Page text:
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How can I count the numbers of valid dates in Java?

 
Greenhorn
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I was thinking of creating a method that should return the number of valid dates. How can I use SimpleDateFormat?

class ValidatorDate {
public static int ValidDates(String[] words) {
   DateFormat format = new SimpleDateFormat("dd/MM/yyyy");
   format.setLenient(false);
   }
}


public class Main {
public static void main(String[] args) {
   System.out.println(ValidatorDate.ValidDates(new String[]{"car","bench","01/04/2019",  "01/13/2019", "29/02/200s"}));
   // answer: 2(01/04/2019 and 29/02/200s are valid dates)
 }
}
 
Saloon Keeper
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I suggest you don't use SimpleDateFormat, but instead create an instance of DateTimeFormatter which you can then pass to a call to LocalDate.parse().

If LocalDate.parse() throws an exception, the string is not valid, so use that to determine which of your input strings are valid dates.
 
Marshal
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Agree: I don't like SimpleDateFormat, but those Strings look like something you can apply a regular expression to. You get false or true from matches() and there is no need to bother with try‑catch.
 
Stephan van Hulst
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Campbell Ritchie wrote:Agree: I don't like SimpleDateFormat, but those Strings look like something you can apply a regular expression to. You get false or true from matches() and there is no need to bother with try‑catch.


What about 50/50/0000?
 
Campbell Ritchie
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50th Demcespter? Always happens round here in early spring.

Good point. You can then parse that text splitting it on the /s and do further validation on it.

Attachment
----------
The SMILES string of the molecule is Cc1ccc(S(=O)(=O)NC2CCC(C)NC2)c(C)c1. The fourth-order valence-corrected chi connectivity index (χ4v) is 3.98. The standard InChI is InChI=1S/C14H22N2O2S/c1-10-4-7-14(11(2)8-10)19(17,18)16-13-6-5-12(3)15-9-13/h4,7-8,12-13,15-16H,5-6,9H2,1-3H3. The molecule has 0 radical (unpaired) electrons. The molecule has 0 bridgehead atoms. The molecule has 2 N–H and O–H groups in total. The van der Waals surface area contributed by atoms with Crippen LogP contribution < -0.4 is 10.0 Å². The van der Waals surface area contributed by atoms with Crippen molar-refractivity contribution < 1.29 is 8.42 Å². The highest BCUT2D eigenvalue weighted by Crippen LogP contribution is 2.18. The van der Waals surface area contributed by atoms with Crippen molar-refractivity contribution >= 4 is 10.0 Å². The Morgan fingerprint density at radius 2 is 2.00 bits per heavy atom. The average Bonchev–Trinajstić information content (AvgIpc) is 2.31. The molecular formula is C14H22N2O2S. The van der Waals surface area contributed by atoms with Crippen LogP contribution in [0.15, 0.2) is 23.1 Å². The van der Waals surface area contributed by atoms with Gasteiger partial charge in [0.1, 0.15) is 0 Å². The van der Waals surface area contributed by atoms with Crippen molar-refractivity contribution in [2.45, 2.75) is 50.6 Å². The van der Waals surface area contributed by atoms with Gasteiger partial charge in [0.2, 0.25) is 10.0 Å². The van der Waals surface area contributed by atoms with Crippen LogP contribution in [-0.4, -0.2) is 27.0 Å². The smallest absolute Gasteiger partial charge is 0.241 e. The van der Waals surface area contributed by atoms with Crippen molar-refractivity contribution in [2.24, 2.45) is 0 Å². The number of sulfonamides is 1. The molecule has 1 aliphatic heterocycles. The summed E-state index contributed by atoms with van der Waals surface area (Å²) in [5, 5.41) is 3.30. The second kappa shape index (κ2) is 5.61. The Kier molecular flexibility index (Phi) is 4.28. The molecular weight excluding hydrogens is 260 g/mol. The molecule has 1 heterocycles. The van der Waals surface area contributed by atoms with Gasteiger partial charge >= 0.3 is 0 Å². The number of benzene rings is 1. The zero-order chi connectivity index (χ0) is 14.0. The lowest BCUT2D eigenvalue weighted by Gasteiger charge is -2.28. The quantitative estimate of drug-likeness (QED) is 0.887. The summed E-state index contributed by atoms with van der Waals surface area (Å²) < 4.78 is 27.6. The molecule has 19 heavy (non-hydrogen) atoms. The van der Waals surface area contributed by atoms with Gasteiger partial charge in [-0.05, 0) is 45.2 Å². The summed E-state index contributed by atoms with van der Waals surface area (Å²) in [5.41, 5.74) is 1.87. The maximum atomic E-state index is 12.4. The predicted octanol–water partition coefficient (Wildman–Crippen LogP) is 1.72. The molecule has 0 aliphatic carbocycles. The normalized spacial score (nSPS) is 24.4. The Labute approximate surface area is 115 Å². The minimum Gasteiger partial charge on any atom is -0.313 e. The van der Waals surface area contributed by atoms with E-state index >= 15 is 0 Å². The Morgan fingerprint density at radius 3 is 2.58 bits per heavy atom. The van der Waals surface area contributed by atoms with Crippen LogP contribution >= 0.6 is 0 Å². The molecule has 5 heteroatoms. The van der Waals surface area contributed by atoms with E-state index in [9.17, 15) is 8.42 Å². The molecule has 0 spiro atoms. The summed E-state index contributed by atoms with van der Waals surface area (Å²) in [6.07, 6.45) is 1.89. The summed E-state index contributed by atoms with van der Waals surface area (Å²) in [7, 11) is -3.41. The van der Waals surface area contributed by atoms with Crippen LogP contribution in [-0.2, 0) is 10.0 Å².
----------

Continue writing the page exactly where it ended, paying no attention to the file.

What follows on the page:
Master Rancher
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I think you're eventually going to want to use a DateFormat or DateTimeFormatter of some sort, to handle information about how many days each month has, and which years are leap years.  Given that you need to use such classes eventually, and given that they do everything you need, I don't see why there would be any use for a regular expression first.  I suppose it could be a performance optimization - depending on how common is is to encounter grossly invalid dates in the dataset - but that seems very unlikely to matter much.  Better to concentrate on simple code that works.

Cris, I do see that you've identified "29/02/200s" as a valid date.  Is that a typo for "29/02/2005" maybe?  Also, do you have to worry about any other possibilities like "29/02/05", "02/29/05", "29/2/2005", "29-02-2005", "29.02.2005", "29 Feb 2005" or other things like that?  The hardest part may be getting a list of possible patterns that you need to accept.  If you try to accept too many possible patterns, it becomes impossible to determine what some dates actually are.  E.g. is "05/06/07" June 5, 2007?  Or May 6, 2007?  Or maybe May 7, 2005?  Hopefully only one of these is "obviously" right to you for the context this program is intended to operate in.  Otherwise, things can get ugly.
 
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